Binagoongan Baboy sa Gata with pork belly stewed in coconut milk, shrimp paste, and chili peppers. It’s a hearty, boldly flavored dish that’s perfect with steamed rice.
Do you remember when I said if there’s one recipe here on Kawaling Pinoy you should try it should be the ginataang talong? Well, folks, make that two because this binagoongan baboy sa gata is about to rock your taste buds.
It was my best friend’s birthday two Saturdays ago and I went to San Diego bright and early that day to help cook and prepare for the simple celebration she was having at home. You know how Filipino parties go, a simple celebration usually means the whole neighborhood and a whole lot of food! She had two long tables overflowing with all sorts of Filipino favorites.
To add to the kare-kare, orange chicken, BBQ pork, grilled seafood and whatnot her family prepared, I also made pancit palabok, baked macaroni and buko pandan. Out of all the dishes to choose from, however, what stood out for me was the binagoonan baboy sa gata the birthday celebrant herself cooked. I couldn’t get enough of the tender pork swimming in a rich coconut sauce; I made multiple trips to the buffet table to replenish my plate.
I’ve made binagoongan baboy more times than I can count but I never knew before her party that you could make it with coconut milk. I’ve definitely made up for lost time as I’ve cooked the dish at least three times since my delicious discovery.
The two dishes are actually very similar in preparation and ingredients. Cubed pork belly is first sauteed in onions, garlic, tomatoes, and shrimp paste until nicely browned and then finished off in coconut milk and chili peppers until fork tender. The resulting creamy sauce is pure heaven spooned over steamed rice!
Tips on How to Make Binagoongan Baboy sa Gata
- Freeze the pork belly until partially firm to make slicing easier. Make sure the pieces are in uniform sizes to ensure even cooking
- To trim down the fat and calories, swap the belly with a leaner cut such as pork shoulder.
- I use already sauteed shrimp paste which has a tamer “fishy taste”. If using raw bagoong, saute it a few minutes longer until nicely browned.
- The vinegar will help balance the strong flavors of the dish. Once added to the pot, boil it uncovered and without stirring until mostly absorbed, to cook off the acidity.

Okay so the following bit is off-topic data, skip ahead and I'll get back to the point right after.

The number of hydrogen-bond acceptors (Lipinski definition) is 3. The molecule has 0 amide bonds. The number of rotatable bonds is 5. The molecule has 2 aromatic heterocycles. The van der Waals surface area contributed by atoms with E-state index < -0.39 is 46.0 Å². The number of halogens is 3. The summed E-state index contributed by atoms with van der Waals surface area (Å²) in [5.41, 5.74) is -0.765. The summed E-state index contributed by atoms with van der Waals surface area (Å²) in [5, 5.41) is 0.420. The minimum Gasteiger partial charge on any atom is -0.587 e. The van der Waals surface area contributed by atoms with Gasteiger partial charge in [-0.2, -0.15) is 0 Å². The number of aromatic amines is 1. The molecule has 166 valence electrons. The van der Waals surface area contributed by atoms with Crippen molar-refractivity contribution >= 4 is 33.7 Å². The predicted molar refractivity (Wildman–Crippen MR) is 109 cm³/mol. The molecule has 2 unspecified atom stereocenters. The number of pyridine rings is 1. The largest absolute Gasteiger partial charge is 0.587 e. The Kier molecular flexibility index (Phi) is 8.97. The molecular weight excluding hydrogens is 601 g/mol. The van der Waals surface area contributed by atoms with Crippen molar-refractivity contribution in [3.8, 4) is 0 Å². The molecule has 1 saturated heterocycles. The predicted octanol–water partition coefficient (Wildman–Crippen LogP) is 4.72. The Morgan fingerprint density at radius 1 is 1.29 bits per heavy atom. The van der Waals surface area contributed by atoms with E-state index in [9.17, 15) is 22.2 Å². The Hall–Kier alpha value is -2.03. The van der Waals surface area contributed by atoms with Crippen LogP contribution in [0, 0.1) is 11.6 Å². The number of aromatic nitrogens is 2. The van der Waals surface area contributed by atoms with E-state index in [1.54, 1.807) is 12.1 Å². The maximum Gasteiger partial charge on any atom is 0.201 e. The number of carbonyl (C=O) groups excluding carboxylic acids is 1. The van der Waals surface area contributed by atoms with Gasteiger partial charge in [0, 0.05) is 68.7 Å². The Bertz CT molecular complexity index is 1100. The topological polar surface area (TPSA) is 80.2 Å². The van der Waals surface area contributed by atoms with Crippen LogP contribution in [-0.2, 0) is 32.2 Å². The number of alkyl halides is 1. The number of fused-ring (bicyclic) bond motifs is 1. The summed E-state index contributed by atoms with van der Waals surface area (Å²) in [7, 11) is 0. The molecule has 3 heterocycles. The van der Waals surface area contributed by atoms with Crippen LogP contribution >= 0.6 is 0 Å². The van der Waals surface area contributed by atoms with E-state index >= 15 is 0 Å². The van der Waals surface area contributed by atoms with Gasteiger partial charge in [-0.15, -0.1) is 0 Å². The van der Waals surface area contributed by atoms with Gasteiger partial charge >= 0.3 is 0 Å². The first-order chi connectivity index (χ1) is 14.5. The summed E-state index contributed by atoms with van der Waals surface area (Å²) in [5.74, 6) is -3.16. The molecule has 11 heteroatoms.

- If you want a bit more sauce, increase the water to one cup.
- I like the dish with a good kick of spice. If you want to tone down the heat, scrape off the seeds and veins of the chili peppers before mincing or decrease the amount called for in the recipe.
- For a smoother sauce, do not bring the coconut milk to a rolling boil lest it curdles and separates.
- Eggplant is a traditional accompaniment to pork binagoongan. Cut the vegetable into 1-inch thickness, pan-fry until tender and lightly browned, and toss in the dish during the last few minutes of cooking or serve on the side.
More Binagoongan Recipes:
- Crispy pork binagoongan- made extra special with crispy pork, steamed eggplant, and mango-tomato salad topping. Sooo yummy!
- Binagoongan Fried Rice
- Binagoongan Talong
- 1 tablespoon oil
- 1 onion, peeled and chopped
- 3 cloves garlic, peeled and minced
- 2 pounds pork belly, cut into 1-inch cubes
- 2 Roma tomatoes, chopped
- 2 tablespoons sauteed shrimp paste
- 2 tablespoons vinegar
- 1 can (13 ounces) coconut milk
- 1 cup water
- 6 Thai chili peppers, stemmed and minced
- 1 teaspoon sugar
- salt and pepper to taste
- In a wide pan or skillet over medium heat, heat oil.
- Add onions and garlic and cook until softened.
- Add pork and cook until lightly browned.
- Add tomatoes and cook, mashing with the back of the spoon, until softened.
- Add shrimp paste and cook, stirring occasionally, for about 1 to 2 minutes.
- Add vinegar and allow to a boil, uncovered and without stirring, for about 3 to 5 minutes.
- Add coconut milk, water, chili peppers, and sugar.
- Lower heat, cover, and simmer until it begins to render fat and pork is fork-tender. Season with salt and pepper to taste. Serve hot.
“This website provides approximate nutrition information for convenience and as a courtesy only. Nutrition data is gathered primarily from the USDA Food Composition Database, whenever available, or otherwise other online calculators.”